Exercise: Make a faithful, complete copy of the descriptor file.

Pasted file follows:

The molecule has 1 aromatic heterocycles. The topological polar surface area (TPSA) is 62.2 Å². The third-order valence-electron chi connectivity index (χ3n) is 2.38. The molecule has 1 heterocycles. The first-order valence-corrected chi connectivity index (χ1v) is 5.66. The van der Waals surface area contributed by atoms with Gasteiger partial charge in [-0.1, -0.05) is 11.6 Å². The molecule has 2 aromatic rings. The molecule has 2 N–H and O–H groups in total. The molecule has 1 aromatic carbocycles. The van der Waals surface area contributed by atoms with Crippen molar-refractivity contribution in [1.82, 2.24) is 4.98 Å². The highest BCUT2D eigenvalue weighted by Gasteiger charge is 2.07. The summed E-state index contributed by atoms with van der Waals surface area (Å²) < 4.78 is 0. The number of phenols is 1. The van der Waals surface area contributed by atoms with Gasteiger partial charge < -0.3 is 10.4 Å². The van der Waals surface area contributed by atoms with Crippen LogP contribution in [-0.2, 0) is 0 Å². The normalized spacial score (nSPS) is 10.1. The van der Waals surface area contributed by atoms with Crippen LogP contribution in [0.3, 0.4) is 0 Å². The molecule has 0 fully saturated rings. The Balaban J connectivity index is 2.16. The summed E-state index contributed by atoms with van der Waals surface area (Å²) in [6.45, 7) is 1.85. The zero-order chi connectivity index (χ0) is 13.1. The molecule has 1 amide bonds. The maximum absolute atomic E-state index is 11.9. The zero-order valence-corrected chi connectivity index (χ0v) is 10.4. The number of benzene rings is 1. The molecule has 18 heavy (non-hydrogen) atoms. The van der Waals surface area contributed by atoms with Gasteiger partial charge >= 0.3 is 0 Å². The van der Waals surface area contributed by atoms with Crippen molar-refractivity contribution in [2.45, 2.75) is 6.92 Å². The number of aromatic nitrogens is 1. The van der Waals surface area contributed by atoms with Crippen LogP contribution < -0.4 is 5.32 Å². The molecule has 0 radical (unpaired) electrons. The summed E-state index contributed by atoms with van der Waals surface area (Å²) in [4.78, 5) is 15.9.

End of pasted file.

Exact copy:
The molecule has 1 aromatic heterocycles. The topological polar surface area (TPSA) is 62.2 Å². The third-order valence-electron chi connectivity index (χ3n) is 2.38. The molecule has 1 heterocycles. The first-order valence-corrected chi connectivity index (χ1v) is 5.66. The van der Waals surface area contributed by atoms with Gasteiger partial charge in [-0.1, -0.05) is 11.6 Å². The molecule has 2 aromatic rings. The molecule has 2 N–H and O–H groups in total. The molecule has 1 aromatic carbocycles. The van der Waals surface area contributed by atoms with Crippen molar-refractivity contribution in [1.82, 2.24) is 4.98 Å². The highest BCUT2D eigenvalue weighted by Gasteiger charge is 2.07. The summed E-state index contributed by atoms with van der Waals surface area (Å²) < 4.78 is 0. The number of phenols is 1. The van der Waals surface area contributed by atoms with Gasteiger partial charge < -0.3 is 10.4 Å². The van der Waals surface area contributed by atoms with Crippen LogP contribution in [-0.2, 0) is 0 Å². The normalized spacial score (nSPS) is 10.1. The van der Waals surface area contributed by atoms with Crippen LogP contribution in [0.3, 0.4) is 0 Å². The molecule has 0 fully saturated rings. The Balaban J connectivity index is 2.16. The summed E-state index contributed by atoms with van der Waals surface area (Å²) in [6.45, 7) is 1.85. The zero-order chi connectivity index (χ0) is 13.1. The molecule has 1 amide bonds. The maximum absolute atomic E-state index is 11.9. The zero-order valence-corrected chi connectivity index (χ0v) is 10.4. The number of benzene rings is 1. The molecule has 18 heavy (non-hydrogen) atoms. The van der Waals surface area contributed by atoms with Gasteiger partial charge >= 0.3 is 0 Å². The van der Waals surface area contributed by atoms with Crippen molar-refractivity contribution in [2.45, 2.75) is 6.92 Å². The number of aromatic nitrogens is 1. The van der Waals surface area contributed by atoms with Crippen LogP contribution < -0.4 is 5.32 Å². The molecule has 0 radical (unpaired) electrons. The summed E-state index contributed by atoms with van der Waals surface area (Å²) in [4.78, 5) is 15.9.